May has been a bumper month for US Chapter 11 bankruptcy filings so far, and this year is on track to be the busiest year for filings since 2010. Many are suggesting this is the beginning of a new wave of business failures – unlike anything seen since the Global Financial Crisis (GFC) of 2008 – with rapidly climbing interest rates, persistently high inflation and slowing consumer demand proving too much to handle. This potent combination seems to have been reinforced by the collapse of several US regional banks over the past few months, causing lenders to rein-in credit and leaving many companies without funding. As noted previously, these problems are unfortunately worst for smaller businesses, which have seen financing costs go up by significantly more than large-caps. However, Bloomberg suggests the current bankruptcy wave is also happening among large and the slew of failures two weekends ago was the biggest burst since Bloomberg started tracking this data 15 years ago.
However, while the total number of US bankruptcies is extremely high, the total amount of debt which is subject to distress is quite low (as a percentage of total outstanding corporate debt). That backs up the idea that it is mainly smaller companies facing difficulties – even if there are lots of them. However, we are certainly not at crisis levels yet, and default rates are currently below past crisis times, and especially below the 2008 level. That is quite remarkable when you consider just how rapidly interest rates have increased over the past year, and the media doom and gloom around the economy – another sign of the US economy’s surprising resilience. We are keeping a close eye on the situation and, if there is any silver lining, it will be that US interest rates will surely stop rising, perhaps falling by the end of the year. But if that does not happen, and rates keep rising, the bankruptcy wave could indeed become a tidal wave.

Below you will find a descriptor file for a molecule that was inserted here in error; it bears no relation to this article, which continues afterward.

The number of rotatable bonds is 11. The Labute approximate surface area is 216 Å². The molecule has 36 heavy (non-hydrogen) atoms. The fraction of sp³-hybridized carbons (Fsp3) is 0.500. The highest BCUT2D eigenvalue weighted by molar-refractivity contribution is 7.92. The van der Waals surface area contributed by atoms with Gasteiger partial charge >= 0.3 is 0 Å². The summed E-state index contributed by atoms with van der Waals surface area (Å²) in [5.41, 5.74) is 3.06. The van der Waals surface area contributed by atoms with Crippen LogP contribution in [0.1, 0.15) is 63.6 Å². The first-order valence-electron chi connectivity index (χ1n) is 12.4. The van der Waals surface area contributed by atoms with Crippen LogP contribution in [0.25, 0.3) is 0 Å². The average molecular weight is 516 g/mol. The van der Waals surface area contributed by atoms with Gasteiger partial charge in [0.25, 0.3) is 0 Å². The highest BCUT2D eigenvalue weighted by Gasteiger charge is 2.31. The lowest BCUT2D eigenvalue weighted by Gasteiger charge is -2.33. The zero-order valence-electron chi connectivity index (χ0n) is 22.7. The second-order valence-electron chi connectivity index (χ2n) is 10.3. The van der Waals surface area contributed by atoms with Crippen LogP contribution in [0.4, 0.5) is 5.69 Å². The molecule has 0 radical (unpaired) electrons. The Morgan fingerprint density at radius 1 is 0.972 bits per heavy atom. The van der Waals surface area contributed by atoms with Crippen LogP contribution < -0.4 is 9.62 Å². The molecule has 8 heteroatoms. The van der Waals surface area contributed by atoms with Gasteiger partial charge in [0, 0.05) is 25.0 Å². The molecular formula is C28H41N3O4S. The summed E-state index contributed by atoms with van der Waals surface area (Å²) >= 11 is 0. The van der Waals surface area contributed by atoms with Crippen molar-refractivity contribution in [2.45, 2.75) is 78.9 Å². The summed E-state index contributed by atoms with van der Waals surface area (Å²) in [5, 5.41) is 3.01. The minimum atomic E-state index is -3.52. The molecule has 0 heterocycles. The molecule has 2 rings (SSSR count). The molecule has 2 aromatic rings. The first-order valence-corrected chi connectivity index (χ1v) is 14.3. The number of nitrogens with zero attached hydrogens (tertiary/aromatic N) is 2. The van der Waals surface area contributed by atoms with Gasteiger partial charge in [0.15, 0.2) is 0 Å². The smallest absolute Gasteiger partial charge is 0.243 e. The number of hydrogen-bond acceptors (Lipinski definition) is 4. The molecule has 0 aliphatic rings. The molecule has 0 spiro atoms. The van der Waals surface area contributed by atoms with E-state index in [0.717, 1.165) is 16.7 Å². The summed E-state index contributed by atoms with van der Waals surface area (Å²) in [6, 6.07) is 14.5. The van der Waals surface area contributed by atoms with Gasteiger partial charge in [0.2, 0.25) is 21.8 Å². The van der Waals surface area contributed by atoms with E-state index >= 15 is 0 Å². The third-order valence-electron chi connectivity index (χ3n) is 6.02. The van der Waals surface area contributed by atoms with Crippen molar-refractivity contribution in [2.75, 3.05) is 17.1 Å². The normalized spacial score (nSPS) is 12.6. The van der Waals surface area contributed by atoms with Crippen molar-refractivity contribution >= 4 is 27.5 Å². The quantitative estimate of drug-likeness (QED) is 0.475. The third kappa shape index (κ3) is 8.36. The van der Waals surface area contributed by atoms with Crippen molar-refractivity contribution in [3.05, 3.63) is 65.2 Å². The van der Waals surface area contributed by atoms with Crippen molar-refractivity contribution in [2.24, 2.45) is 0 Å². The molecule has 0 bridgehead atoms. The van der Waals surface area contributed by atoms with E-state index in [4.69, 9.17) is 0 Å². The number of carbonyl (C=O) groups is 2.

- Underlying consumer confidence has continued to recover, with people growing less pessimistic over their personal finances and the economic outlook. GfK’s Consumer Confidence Index for May rose by three points to -27 – the fourth monthly increase in a row. Although still negative, this is a significant improvement compared to January’s figure of -45.
- The Office for National Statistics reported a 136,000 fall in the number of payrolled employees between March and April – the first decline since February 2021. As a result, the UK’s unemployment rate increased to 3.9% from 3.8% in April.
NORTH AMERICA COMMENTARY
- US consumer spending was reported lower than forecasted in April. US retail sales rose 0.4%, missing forecasts of a 0.8% rise, after a 0.7% drop in March. Online spending rose 1.2% month-on-month and was 0.9% higher at health and personal care stores.
- Inflation in Canada increased for the first time in nearly 12 months. The Canadian Consumer Prices Index rose 4.4% in the year to April, up from 4.3% in the year to March, lifted by higher rent prices and mortgage interest costs.
- Eurozone inflation for April was confirmed at 7% year-on-year, according to Eurostat. This was a 0.1% uptick from March. Given the surge in energy prices this time last year, unfavourable base effects in energy prices were the primary reason for the increase, while core inflation – which strips out food and energy costs – eased slightly.
- Eurostat reported Eurozone industrial production declined 4.1% month-on-month in March, to its lowest level since November 2021. The fall exceeded the consensus for a 2.5% contraction. Although the decline was worsened by a very large fall in volatile Irish industrial production, contractions were reported across three of the four largest Eurozone economies in March, signalling broad-based weakness across the bloc.
- Japanese nominal goods exports rose 2.6% year-on-year in April, slowing from a 4.3% rise in March. Despite continued gains in the auto and shipping sectors, overall exports were weighed down by weak global economic momentum.